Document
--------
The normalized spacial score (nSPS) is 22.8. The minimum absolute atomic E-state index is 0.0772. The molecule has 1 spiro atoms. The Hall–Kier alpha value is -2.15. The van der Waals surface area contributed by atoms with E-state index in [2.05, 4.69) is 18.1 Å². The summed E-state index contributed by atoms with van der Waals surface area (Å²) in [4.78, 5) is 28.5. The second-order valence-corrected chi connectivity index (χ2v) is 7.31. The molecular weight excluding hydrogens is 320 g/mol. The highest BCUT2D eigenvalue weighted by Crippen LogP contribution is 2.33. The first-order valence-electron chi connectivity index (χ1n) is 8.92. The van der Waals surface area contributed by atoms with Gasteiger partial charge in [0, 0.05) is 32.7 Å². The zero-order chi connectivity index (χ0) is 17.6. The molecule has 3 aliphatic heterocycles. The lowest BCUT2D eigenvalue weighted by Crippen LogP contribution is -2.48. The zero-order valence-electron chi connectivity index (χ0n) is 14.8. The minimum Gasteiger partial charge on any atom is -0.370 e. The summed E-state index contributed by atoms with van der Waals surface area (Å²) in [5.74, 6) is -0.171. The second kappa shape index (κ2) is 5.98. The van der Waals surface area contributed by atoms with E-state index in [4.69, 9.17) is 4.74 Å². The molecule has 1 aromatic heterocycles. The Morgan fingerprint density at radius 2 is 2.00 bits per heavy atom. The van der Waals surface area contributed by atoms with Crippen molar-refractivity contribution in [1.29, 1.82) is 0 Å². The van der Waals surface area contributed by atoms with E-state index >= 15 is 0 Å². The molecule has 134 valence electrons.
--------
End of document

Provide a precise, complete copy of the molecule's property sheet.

The normalized spacial score (nSPS) is 22.8. The minimum absolute atomic E-state index is 0.0772. The molecule has 1 spiro atoms. The Hall–Kier alpha value is -2.15. The van der Waals surface area contributed by atoms with E-state index in [2.05, 4.69) is 18.1 Å². The summed E-state index contributed by atoms with van der Waals surface area (Å²) in [4.78, 5) is 28.5. The second-order valence-corrected chi connectivity index (χ2v) is 7.31. The molecular weight excluding hydrogens is 320 g/mol. The highest BCUT2D eigenvalue weighted by Crippen LogP contribution is 2.33. The first-order valence-electron chi connectivity index (χ1n) is 8.92. The van der Waals surface area contributed by atoms with Gasteiger partial charge in [0, 0.05) is 32.7 Å². The zero-order chi connectivity index (χ0) is 17.6. The molecule has 3 aliphatic heterocycles. The lowest BCUT2D eigenvalue weighted by Crippen LogP contribution is -2.48. The zero-order valence-electron chi connectivity index (χ0n) is 14.8. The minimum Gasteiger partial charge on any atom is -0.370 e. The summed E-state index contributed by atoms with van der Waals surface area (Å²) in [5.74, 6) is -0.171. The second kappa shape index (κ2) is 5.98. The van der Waals surface area contributed by atoms with E-state index in [4.69, 9.17) is 4.74 Å². The molecule has 1 aromatic heterocycles. The Morgan fingerprint density at radius 2 is 2.00 bits per heavy atom. The van der Waals surface area contributed by atoms with Crippen molar-refractivity contribution in [1.29, 1.82) is 0 Å². The van der Waals surface area contributed by atoms with E-state index >= 15 is 0 Å². The molecule has 134 valence electrons.